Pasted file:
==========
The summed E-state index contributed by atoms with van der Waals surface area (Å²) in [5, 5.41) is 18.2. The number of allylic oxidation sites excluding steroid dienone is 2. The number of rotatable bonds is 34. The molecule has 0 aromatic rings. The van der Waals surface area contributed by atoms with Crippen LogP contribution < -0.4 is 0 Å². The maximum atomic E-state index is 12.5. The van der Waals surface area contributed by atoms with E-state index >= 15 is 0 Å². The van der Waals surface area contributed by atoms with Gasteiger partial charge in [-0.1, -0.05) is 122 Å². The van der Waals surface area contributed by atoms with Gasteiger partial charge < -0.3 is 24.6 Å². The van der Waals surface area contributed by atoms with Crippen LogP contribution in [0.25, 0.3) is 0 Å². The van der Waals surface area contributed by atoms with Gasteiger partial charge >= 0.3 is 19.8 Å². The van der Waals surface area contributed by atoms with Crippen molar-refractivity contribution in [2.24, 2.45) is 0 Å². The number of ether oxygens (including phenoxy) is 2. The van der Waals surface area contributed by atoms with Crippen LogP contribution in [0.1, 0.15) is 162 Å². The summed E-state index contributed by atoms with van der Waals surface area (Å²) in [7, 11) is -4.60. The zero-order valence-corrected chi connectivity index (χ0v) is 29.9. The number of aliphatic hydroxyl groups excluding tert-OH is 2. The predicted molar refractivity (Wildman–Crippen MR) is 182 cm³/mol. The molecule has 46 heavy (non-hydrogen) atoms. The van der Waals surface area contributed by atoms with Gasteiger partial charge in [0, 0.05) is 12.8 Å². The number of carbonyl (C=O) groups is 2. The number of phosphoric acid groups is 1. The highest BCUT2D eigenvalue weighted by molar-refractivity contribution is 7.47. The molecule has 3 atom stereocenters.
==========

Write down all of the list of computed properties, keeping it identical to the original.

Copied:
The summed E-state index contributed by atoms with van der Waals surface area (Å²) in [5, 5.41) is 18.2. The number of allylic oxidation sites excluding steroid dienone is 2. The number of rotatable bonds is 34. The molecule has 0 aromatic rings. The van der Waals surface area contributed by atoms with Crippen LogP contribution < -0.4 is 0 Å². The maximum atomic E-state index is 12.5. The van der Waals surface area contributed by atoms with E-state index >= 15 is 0 Å². The van der Waals surface area contributed by atoms with Gasteiger partial charge in [-0.1, -0.05) is 122 Å². The van der Waals surface area contributed by atoms with Gasteiger partial charge < -0.3 is 24.6 Å². The van der Waals surface area contributed by atoms with Crippen LogP contribution in [0.25, 0.3) is 0 Å². The van der Waals surface area contributed by atoms with Gasteiger partial charge >= 0.3 is 19.8 Å². The van der Waals surface area contributed by atoms with Crippen molar-refractivity contribution in [2.24, 2.45) is 0 Å². The number of ether oxygens (including phenoxy) is 2. The van der Waals surface area contributed by atoms with Crippen LogP contribution in [0.1, 0.15) is 162 Å². The summed E-state index contributed by atoms with van der Waals surface area (Å²) in [7, 11) is -4.60. The zero-order valence-corrected chi connectivity index (χ0v) is 29.9. The number of aliphatic hydroxyl groups excluding tert-OH is 2. The predicted molar refractivity (Wildman–Crippen MR) is 182 cm³/mol. The molecule has 46 heavy (non-hydrogen) atoms. The van der Waals surface area contributed by atoms with Gasteiger partial charge in [0, 0.05) is 12.8 Å². The number of carbonyl (C=O) groups is 2. The number of phosphoric acid groups is 1. The highest BCUT2D eigenvalue weighted by molar-refractivity contribution is 7.47. The molecule has 3 atom stereocenters.